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Unread 04-24-2011, 02:27 PM   #5
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Quote:
Originally Posted by Mister Bob View Post
In my opinion, quality spices ground right before you use them, make a HUGE difference. It's like switching to High Definition Video.
what he said ^ +1

fresh matters...pick, grind, toast etc. right before using when possible.

just an opinion.
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Unread 04-24-2011, 02:31 PM   #6
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I would suggest looking for a bulk supplier of fine herbs, there are a few around. Typically, they only provide in large un-ground quantities, so there is an issue. But, you can get large amounts of wholesale spices that way. IMO, dried herbs are not a great choice except for in rubs, but, you can find the amounts you would normally need pretty easily at local sources. Large amounts of dried herbs dry up and go weak much to easily.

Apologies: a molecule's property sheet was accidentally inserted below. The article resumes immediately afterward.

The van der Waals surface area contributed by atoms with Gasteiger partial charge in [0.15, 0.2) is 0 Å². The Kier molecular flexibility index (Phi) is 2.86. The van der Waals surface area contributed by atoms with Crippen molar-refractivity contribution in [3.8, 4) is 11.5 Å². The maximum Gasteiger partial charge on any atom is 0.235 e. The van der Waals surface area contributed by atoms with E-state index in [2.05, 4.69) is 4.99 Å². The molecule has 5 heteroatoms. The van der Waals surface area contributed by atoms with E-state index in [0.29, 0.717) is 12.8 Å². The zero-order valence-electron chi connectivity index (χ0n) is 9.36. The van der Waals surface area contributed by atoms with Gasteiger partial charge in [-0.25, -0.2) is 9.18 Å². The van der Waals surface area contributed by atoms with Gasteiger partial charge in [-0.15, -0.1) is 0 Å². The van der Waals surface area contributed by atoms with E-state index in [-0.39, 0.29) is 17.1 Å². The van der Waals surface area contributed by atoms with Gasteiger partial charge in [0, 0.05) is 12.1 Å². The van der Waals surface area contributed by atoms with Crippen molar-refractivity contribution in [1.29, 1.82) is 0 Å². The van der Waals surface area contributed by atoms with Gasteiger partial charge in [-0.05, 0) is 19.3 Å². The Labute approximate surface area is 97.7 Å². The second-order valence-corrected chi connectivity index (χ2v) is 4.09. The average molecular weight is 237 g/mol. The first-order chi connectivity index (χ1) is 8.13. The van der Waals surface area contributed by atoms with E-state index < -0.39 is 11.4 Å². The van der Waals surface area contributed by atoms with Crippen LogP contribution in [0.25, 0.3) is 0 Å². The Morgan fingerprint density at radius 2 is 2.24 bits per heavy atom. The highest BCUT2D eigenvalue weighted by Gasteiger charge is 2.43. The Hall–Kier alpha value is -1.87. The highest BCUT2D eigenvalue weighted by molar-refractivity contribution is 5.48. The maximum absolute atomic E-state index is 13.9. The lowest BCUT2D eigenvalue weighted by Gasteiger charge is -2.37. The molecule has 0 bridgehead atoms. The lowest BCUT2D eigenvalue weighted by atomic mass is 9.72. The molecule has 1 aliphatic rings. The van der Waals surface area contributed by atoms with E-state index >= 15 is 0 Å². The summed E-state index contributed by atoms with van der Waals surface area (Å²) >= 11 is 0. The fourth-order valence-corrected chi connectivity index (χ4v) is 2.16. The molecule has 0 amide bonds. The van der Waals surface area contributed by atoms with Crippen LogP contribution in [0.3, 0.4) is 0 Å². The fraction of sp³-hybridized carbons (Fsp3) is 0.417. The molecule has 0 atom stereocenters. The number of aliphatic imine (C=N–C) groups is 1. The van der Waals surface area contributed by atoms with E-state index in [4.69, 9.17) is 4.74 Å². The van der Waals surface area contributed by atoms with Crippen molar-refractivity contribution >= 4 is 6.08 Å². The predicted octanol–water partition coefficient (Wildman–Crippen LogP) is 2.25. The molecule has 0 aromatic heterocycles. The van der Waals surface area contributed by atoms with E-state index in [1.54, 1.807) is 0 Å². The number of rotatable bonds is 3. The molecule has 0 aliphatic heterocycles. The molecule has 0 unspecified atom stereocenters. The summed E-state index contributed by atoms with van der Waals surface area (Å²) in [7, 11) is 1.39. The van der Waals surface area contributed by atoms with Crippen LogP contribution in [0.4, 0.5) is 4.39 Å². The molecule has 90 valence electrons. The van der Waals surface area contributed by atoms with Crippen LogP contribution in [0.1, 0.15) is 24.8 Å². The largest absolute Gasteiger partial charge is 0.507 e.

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Unread 04-27-2011, 10:16 PM   #7
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Thanks guys. It makes sense that quality spice would show through. I just wasn't sure if the time/smoke worked to obscure the subtleties. Perhaps I'll have to make up a rub recipe both ways and compare side by side to confirm.
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Unread 04-27-2011, 10:50 PM   #8
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There's an interesting thread someone here made where he cooked a ton of meat with different spices and sugar and tested how they responded to the cooking. A surprising number of them were found to be muted or worse to his palate. My playing around supports his findings and I think a lot of it makes sense too. Why put a bunch of a high quality mustard powder in a rub when most people will use a mustard slather knowing the flavors will become neutral during the cook? If paprika loses most to all of its flavor during the cook and is just there for color, why use an expensive paprika early in the cook?